A pour of some­thing new

Wine by the glass is a chance to ex­per­i­ment and can be bet­ter than a bot­tle.

Los Angeles Times - - SATURDAY - By S. Irene Vir­bila irene.vi­bila@la­times.com

How of­ten do you run into a friend and de­cide to have a glass of wine to­gether? Depend­ing on where you go, you could get some­thing in­cred­i­bly de­li­cious and sur­pris­ing, or some­thing unin­spir­ing — or medi­ocre and over­priced.

It’s no se­cret that for years restau­rants have been buy­ing cheap wine, pour­ing it by the glass, and jack­ing up the price. The per­cep­tion was that any­body who opted for wine by the glass was ei­ther not much of a drinker or un­so­phis­ti­cated about wine. For many restau­rants, the wine-by-the-glass pro­gram was an af­ter­thought, just an­other way to make money. That’s not nec­es­sar­ily the case any­more.

Caro­line Styne and Suzanne Goin opened A.O.C., one of L.A.’s first ded­i­cated wine bars, in 2002. “From the be­gin­ning,” says Styne, “the fo­cus has al­ways been on hav­ing re­ally great wines by the glass, things I want to drink.” Her hus­band doesn’t drink, so when the two go out to din­ner, she or­ders by the glass. “It’s dis­ap­point­ing when a restau­rant puts a throw­away out there as a wine by the glass, in­stead of some­thing re­ally in­ter­est­ing.”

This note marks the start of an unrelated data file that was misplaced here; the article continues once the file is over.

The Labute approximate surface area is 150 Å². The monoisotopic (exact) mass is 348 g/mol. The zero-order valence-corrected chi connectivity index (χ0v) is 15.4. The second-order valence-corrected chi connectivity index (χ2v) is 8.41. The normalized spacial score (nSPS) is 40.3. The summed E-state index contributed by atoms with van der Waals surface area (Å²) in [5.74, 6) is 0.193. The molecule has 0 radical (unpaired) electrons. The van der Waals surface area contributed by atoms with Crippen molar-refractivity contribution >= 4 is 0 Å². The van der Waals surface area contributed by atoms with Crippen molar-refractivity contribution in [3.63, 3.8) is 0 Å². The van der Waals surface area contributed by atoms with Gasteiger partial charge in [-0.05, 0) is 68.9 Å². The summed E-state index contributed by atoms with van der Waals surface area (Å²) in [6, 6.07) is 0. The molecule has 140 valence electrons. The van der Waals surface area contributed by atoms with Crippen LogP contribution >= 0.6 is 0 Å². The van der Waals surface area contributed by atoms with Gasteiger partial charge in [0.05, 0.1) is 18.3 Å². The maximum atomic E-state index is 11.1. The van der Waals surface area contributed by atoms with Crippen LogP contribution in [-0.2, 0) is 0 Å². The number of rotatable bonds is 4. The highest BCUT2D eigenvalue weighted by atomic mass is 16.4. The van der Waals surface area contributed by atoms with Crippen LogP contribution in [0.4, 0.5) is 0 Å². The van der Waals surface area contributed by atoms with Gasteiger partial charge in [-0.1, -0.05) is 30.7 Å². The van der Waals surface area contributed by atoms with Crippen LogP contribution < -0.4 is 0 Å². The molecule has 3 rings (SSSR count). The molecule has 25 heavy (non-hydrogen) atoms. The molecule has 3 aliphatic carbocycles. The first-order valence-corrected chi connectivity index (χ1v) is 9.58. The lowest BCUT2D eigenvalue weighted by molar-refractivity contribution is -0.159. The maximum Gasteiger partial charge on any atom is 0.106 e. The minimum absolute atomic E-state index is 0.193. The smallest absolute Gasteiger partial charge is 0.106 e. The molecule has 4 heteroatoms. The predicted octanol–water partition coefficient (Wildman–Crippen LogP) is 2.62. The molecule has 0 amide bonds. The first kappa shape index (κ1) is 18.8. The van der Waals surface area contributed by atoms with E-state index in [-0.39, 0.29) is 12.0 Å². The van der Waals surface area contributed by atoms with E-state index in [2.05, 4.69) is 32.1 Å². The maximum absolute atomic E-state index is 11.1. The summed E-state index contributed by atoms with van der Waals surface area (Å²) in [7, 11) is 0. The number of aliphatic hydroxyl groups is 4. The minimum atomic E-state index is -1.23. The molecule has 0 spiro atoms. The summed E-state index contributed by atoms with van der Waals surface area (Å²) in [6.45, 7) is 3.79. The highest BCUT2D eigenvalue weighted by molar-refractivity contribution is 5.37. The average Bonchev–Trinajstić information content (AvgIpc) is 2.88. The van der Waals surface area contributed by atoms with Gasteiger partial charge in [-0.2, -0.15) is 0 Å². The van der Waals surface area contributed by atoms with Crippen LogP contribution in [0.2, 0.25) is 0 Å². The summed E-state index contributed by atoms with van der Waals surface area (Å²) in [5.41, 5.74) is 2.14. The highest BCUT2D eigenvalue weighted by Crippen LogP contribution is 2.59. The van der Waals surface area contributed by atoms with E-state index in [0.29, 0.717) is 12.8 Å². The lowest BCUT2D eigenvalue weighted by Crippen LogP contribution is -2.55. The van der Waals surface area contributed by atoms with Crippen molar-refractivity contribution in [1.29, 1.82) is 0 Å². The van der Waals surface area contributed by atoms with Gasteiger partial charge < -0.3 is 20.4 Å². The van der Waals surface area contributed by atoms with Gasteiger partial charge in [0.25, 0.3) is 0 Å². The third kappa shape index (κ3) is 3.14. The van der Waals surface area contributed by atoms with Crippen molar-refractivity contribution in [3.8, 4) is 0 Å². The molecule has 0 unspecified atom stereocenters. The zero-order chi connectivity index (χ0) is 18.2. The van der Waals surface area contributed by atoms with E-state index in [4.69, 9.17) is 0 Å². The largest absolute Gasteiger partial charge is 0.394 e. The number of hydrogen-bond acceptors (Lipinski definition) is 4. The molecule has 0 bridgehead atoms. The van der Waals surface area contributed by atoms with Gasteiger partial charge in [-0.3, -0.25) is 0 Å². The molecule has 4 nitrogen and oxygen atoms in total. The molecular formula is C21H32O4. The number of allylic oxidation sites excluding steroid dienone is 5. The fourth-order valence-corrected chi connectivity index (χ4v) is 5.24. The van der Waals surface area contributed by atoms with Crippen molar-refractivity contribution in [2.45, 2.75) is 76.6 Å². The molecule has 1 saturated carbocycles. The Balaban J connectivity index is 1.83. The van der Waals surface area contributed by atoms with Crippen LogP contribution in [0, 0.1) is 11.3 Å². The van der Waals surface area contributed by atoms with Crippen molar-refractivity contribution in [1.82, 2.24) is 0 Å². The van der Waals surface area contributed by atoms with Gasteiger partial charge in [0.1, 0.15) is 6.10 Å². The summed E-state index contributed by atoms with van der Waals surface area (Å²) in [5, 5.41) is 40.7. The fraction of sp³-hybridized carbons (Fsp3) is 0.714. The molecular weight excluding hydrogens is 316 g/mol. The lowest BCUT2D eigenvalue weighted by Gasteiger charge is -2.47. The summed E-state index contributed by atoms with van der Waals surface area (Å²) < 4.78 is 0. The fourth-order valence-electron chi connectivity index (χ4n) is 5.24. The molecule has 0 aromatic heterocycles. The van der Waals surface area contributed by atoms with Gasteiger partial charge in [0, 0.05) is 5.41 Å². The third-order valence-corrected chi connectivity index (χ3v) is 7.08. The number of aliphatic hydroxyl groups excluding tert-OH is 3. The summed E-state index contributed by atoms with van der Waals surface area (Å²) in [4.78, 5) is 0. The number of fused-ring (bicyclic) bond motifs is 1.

Styne is not alone in tak­ing her wine-by-the-glass pro­gram very se­ri­ously. Many good restau­rants of­fer 20, 50 — even 150 wines by the glass. They buy a case or two of each wine, and when that par­tic­u­lar wine is gone, re­fresh the list with some­thing else. Pours are more gen­er­ous too.

Cer­tainly, it’s a lot more in­tim­i­dat­ing to buy a bot­tle than to buy a glass. Restau­rants and wine bars with solid by-the-glass pro­grams en­cour­age cus­tomers to try some­thing un­fa­mil­iar. “It makes dining out a lot more fun than it was be­fore,” says Clau­dio Blotta of Bar­brix in Sil­ver Lake. “You can try a va­ri­etal or a wine pro­ducer you don’t know with­out break­ing the bank.”

(About that bank: Make sure when the server waxes po­etic about the Caber­net or Neb­bi­olo the restau­rant is pour­ing by the glass, you hear the price be­fore you or­der. You can al­ways look it up on your smart­phone via wine-searcher.com or an­other site be­fore you or­der that glass of wine. If the markup is more than three times the re­tail price, you’re bet­ter off order­ing a bot­tle.)

But how do you choose from a list 150 wines long? To nar­row the op­tions to three or four — or some­times just one — Matthew Kaner of Bar Covell asks ques­tions: Would you like the wine to be fruity or not fruity? Lighter in body or more full­bod­ied? By do­ing that, he tries to fig­ure out what sort of wine would be right. And he’s smart enough to re­al­ize it’s not about him. “I think wine di­rec­tors have trou­ble un­der­stand­ing it should be all about the cus­tomers. The ideal is to pro­pose wines that are not only our pas­sion but what peo­ple are look­ing for.”

“The beauty of the con­cept,” says Styne, “is that you’re not mar­ried to a bot­tle of wine all night.”

Lawrence K. Ho Los An­ge­les Times

ORDER­ING wine by the glass, as at Bar­brix in Sil­ver Lake, is a way to sam­ple new vin­tages with­out hav­ing to com­mit to a full bot­tle.

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